Deep in the Heart of Texas

They do everything big in Texas—even Church events.  When President Hinckley said that he wanted the youth to celebrate and mark deep into their memories the dedication of the San Antonio temple, the Texas Saints responded in Texas style with a youth jubilee of singing and dancing that was massively entertaining.

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Think Alamodome—the biggest landmark on any San Antonio map with room to house a football game.  Think 4500 youth—plus 2200 adults to chaperone them.  Consider 6,000 costumes, more than 6,000 lunches to prepare, handcarts, Indian teepees and 18 horses.

Put it all together and you have “Deep in the Heart of Texas,” the May 21 Saturday night celebration that took place before the temple dedication on Sunday.

The theme was family, faith and freedom with a Texas spin. “We call it FAMILY, FAITH AND FREEDOM,” joked one, since everything was created on such grand scale.

The script, created by Saturday’s Warrior veteran writer Doug Stewart, revolved around an ageless Texas family whose members each narrate a section of the story.  The father, who rode into the Alamodone in a Stetson on a horse, represented the history of Texas.

The mother, the yellow Rose of Texas, was a symbol of family.  They had a patriotic son and a pioneer son, and a daughter who each narrated a portion of the program.

On cue, from four corners of the hall, thousands of youth ran onto the floor to dance and sing each number, while the 25,000 audience members often joined along.

Behind the stage on a giant screen, video clips and photography complemented the scene.  The symbol of the event was a drawing of the angel Moroni atop the Alamo.

In successive numbers the youth danced to songs that ranged from a waltz to country ballads to the Mormon Tabernacle Choir singing “Come, Come Ye Saints” as the show took in a broad sweep of Texas culture and history.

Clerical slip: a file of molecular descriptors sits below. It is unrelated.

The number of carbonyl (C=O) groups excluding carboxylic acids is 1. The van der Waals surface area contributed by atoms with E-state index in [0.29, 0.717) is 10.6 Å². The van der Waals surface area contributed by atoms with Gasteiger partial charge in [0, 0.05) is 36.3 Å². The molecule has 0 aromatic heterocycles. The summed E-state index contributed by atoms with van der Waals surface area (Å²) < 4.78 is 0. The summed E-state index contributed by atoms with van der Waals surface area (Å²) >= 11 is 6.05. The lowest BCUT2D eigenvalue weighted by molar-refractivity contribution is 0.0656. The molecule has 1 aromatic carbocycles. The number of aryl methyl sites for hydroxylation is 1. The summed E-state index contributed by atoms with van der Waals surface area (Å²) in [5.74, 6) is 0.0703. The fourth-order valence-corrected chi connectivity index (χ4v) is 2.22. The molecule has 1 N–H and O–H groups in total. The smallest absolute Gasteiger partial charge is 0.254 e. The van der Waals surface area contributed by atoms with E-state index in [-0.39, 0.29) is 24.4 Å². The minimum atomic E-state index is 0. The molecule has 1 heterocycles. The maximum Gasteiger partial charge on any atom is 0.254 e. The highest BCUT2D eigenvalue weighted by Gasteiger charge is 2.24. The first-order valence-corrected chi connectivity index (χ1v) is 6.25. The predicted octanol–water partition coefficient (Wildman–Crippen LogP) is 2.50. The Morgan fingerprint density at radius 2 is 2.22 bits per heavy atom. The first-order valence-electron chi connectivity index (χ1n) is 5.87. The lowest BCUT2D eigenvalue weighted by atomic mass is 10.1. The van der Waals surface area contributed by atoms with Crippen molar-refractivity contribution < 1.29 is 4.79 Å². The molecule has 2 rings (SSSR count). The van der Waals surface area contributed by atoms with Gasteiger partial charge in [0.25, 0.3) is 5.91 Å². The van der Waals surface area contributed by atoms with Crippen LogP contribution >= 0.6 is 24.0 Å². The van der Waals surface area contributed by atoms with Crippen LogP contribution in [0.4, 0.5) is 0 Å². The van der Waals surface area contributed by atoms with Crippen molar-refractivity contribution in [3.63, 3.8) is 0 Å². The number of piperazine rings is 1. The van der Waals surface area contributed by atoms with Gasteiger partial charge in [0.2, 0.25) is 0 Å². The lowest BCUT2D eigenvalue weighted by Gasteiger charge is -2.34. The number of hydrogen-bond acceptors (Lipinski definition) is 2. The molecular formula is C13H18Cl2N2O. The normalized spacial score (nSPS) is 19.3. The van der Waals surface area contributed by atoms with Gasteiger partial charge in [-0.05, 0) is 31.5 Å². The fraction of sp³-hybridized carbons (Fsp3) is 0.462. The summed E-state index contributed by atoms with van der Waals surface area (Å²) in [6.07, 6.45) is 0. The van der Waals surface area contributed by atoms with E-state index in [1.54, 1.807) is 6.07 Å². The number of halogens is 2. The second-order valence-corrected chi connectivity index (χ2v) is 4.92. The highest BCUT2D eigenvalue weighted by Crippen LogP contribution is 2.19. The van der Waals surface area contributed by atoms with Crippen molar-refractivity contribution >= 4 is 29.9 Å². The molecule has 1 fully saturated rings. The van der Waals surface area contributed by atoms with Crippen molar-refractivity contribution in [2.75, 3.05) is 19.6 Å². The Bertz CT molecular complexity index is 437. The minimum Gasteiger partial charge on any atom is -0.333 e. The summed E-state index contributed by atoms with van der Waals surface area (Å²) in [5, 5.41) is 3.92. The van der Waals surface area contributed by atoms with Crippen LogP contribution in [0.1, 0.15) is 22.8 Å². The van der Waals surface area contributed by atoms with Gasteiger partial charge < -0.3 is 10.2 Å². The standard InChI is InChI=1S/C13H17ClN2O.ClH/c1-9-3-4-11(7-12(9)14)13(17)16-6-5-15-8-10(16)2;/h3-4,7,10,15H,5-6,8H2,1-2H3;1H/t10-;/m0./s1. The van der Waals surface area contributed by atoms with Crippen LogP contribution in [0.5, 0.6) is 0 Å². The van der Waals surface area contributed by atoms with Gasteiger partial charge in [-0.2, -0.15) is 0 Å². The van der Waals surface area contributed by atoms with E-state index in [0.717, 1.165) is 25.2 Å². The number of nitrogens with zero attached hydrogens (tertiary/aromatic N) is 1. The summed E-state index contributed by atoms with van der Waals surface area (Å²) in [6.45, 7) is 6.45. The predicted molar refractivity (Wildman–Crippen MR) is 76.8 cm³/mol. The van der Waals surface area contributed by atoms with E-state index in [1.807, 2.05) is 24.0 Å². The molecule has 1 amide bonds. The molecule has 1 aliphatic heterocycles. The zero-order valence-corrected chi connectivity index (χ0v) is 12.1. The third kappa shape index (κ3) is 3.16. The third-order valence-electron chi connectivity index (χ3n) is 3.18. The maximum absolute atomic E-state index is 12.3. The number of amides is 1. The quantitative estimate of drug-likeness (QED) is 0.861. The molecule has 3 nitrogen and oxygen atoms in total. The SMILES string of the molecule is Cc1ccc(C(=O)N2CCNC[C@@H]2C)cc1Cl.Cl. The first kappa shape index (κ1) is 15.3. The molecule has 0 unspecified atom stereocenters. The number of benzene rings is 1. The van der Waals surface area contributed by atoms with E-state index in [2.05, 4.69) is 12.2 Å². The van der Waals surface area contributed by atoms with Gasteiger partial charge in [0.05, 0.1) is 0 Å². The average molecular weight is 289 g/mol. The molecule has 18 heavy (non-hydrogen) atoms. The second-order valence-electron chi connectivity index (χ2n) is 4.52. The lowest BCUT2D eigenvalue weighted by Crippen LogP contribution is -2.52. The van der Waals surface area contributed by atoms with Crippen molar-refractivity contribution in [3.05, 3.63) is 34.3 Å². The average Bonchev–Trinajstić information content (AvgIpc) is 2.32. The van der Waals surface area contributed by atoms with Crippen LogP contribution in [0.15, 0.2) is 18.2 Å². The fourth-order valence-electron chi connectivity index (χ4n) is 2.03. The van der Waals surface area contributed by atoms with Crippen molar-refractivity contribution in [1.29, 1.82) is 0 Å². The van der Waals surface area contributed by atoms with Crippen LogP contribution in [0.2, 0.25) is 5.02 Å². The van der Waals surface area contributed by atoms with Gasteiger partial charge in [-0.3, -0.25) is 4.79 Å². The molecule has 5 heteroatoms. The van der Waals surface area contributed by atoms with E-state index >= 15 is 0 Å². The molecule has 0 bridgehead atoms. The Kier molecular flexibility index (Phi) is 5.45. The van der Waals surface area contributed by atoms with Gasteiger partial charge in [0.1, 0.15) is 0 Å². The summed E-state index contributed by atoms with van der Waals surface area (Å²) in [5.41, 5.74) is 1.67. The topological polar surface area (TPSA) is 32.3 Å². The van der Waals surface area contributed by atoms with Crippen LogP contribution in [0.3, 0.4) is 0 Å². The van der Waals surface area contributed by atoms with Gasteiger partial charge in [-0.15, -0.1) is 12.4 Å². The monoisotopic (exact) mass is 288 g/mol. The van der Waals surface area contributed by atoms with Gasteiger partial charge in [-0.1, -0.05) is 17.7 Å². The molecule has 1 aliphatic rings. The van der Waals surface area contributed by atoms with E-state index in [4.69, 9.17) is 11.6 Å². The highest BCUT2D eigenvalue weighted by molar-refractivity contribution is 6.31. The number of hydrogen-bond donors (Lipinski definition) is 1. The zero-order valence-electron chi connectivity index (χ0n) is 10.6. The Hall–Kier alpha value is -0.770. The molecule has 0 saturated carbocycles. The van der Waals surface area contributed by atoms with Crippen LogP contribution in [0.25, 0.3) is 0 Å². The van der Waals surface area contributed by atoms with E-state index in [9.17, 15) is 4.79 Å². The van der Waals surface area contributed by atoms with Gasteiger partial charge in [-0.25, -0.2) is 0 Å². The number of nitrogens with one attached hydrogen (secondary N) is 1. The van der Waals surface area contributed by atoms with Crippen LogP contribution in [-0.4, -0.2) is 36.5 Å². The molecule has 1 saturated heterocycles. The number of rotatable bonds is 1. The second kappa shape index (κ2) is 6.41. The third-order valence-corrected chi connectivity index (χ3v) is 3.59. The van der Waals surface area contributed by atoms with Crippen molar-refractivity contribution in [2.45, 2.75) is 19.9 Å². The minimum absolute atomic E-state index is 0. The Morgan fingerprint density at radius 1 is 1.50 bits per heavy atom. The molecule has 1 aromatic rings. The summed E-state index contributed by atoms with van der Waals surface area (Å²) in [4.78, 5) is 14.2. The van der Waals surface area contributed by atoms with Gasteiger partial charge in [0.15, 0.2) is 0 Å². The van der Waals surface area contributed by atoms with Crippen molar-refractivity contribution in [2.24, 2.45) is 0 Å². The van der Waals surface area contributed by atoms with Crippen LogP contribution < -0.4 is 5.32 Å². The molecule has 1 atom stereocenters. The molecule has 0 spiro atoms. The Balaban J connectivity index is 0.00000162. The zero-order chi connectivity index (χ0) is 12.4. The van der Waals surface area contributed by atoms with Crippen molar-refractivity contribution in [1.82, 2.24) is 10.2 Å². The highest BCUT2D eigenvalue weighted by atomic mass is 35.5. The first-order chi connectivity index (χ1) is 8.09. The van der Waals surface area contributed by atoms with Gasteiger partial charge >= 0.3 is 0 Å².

A flowing river of Primary children moved round the floor with green light sticks (which some couldn’t resist tossing in the air) to “I am a Child of God.”  A giant, undulating rectangle of youth waltzed to the strains of “I could waltz across Texas with you.”

The Guinness Book of World Records missed an opportunity for what may be the biggest line dance in history as half a football stadium of youth danced to “Cotton-eyed Joe,” swinging arms in the hair and turning.

 

The patriotic son said to his brother, “I’m just like every other Texan, I know the price of freedom,” as the military songs including the Marines’ Hymn and Anchor’s Aweigh  sounded across the dome and youth in uniforms of all kinds drilled around an American flag.

The patriotic son said to his brother, “I’m just like every other Texan, I know the price of freedom,” as the military songs including the Marines’ Hymn and Anchor’s Aweigh  sounded across the dome and youth in uniforms of all kinds drilled around an American flag.

There were fireworks, confetti and flags—not a single trick of showmanship lost or heart string left unpulled.